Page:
We have made significant progress in this area. We are already recycling all of our plastic nonwoven waste that can safely be recycled back into our production process without quality issues or production losses. Most of our products contain up to 10 percent of recycled resin, while we have a few specialty products with significantly higher amounts of recycled material.
PFN will continue to drive innovation with a greater emphasis of products that improve our sustainability footprint. We have a strong pipeline with new spinning technologies and formulations that will allow us to continue to operate at the cutting edge of nonwoven development. Our expansion plans will therefore continue to allow us to meet our mission to provide nonwoven products that provide the highest level of wellness, protection in a more sustainable manner.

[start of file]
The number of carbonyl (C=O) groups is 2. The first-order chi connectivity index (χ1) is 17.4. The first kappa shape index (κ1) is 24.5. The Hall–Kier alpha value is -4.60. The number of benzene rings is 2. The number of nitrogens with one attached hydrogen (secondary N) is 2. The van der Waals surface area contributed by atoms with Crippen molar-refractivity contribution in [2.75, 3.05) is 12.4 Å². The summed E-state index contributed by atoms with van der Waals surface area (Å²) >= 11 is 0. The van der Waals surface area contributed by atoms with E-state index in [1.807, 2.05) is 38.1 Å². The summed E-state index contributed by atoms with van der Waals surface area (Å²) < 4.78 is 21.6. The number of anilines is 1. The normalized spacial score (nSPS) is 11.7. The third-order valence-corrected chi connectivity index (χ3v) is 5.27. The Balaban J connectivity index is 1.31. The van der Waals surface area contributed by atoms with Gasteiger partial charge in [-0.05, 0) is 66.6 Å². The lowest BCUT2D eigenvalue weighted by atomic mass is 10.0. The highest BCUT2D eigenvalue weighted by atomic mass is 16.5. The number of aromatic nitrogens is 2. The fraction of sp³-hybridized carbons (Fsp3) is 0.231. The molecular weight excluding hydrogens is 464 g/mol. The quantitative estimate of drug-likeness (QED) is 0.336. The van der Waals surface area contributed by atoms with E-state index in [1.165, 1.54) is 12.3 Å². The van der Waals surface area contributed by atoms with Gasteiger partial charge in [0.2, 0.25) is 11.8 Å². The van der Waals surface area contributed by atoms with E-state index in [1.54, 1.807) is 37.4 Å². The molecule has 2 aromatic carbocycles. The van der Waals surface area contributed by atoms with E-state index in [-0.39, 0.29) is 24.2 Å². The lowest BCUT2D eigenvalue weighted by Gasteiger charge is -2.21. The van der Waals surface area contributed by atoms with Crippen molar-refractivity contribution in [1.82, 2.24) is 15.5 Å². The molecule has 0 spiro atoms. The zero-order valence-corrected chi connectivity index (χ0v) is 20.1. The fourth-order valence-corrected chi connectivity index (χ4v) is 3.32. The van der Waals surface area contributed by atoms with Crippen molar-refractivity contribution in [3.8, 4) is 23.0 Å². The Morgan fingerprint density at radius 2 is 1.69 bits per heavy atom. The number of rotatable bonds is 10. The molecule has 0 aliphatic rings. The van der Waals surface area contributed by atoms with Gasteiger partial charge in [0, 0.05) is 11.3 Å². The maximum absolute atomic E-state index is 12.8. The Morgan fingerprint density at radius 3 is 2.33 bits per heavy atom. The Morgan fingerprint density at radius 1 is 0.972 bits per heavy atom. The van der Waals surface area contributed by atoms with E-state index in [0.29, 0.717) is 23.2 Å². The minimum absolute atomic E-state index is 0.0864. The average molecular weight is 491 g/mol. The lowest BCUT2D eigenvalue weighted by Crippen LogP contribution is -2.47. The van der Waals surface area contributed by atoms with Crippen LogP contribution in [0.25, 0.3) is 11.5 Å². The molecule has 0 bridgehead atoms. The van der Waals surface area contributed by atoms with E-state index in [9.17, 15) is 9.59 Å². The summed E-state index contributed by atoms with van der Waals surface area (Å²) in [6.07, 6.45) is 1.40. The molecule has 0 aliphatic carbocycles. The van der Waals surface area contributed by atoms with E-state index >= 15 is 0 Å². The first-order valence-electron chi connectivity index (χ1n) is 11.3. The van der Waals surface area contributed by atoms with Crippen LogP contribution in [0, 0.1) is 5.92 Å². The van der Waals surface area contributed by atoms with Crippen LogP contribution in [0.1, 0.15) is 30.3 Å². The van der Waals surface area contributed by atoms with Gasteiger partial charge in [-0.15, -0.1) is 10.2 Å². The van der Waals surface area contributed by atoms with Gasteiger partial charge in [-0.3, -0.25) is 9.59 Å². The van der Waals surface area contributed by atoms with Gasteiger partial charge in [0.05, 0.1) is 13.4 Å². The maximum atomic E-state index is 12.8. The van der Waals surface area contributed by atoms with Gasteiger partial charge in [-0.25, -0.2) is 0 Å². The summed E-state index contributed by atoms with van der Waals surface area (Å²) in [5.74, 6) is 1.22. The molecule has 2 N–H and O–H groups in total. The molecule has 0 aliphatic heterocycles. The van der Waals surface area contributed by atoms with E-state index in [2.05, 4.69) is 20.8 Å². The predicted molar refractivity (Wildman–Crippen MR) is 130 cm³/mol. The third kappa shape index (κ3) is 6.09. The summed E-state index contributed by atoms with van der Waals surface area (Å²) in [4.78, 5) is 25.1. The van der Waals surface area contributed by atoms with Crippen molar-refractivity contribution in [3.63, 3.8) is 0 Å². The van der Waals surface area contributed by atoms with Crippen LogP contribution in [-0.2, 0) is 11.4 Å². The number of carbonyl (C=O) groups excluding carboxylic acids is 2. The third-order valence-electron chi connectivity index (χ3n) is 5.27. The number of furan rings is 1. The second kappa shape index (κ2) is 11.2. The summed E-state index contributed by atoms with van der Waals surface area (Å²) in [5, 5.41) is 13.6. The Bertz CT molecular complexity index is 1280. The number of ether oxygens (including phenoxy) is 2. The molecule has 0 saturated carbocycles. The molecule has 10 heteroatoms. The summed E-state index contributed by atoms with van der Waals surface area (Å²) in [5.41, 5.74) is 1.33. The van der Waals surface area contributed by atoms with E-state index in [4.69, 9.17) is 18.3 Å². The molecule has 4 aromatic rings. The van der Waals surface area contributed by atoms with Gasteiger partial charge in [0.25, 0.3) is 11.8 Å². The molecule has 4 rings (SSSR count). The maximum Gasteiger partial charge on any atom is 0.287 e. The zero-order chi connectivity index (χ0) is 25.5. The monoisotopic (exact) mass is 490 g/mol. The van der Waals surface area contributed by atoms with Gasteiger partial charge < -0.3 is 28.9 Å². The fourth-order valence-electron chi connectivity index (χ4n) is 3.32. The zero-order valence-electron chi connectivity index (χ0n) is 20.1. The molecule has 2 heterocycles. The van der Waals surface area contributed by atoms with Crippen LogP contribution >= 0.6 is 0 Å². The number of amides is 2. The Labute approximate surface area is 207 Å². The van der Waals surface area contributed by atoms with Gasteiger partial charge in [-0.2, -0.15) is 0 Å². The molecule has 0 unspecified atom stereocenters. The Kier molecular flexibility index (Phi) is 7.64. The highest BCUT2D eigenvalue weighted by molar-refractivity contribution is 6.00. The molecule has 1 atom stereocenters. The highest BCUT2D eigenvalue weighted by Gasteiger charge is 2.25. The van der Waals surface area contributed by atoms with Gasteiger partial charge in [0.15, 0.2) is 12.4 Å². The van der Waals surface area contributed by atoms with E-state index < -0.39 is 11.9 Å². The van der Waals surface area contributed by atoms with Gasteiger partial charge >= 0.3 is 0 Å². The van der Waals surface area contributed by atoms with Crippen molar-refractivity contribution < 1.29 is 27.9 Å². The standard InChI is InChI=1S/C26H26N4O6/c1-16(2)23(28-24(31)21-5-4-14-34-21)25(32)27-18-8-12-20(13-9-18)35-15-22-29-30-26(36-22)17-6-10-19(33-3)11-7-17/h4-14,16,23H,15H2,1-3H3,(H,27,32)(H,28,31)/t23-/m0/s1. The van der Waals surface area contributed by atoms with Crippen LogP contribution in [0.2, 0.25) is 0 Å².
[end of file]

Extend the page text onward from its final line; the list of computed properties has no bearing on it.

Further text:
Supply chains continue to be disrupted and require a daily and intensive management approach. We had to be agile in finding and commercialising alternative resins and additive formulations, and that is work that we are continuing today to increase our own resiliency of supply. Especially long supply chains into and out of our plants are more costly now and remain challenging to manage. We are therefore focusing on more local supply chains to our customers as well as sourcing more local solutions ourselves. Our recent investments in both the US and in South Africa are perfect examples of providing more local supply to avoid long shipping lines.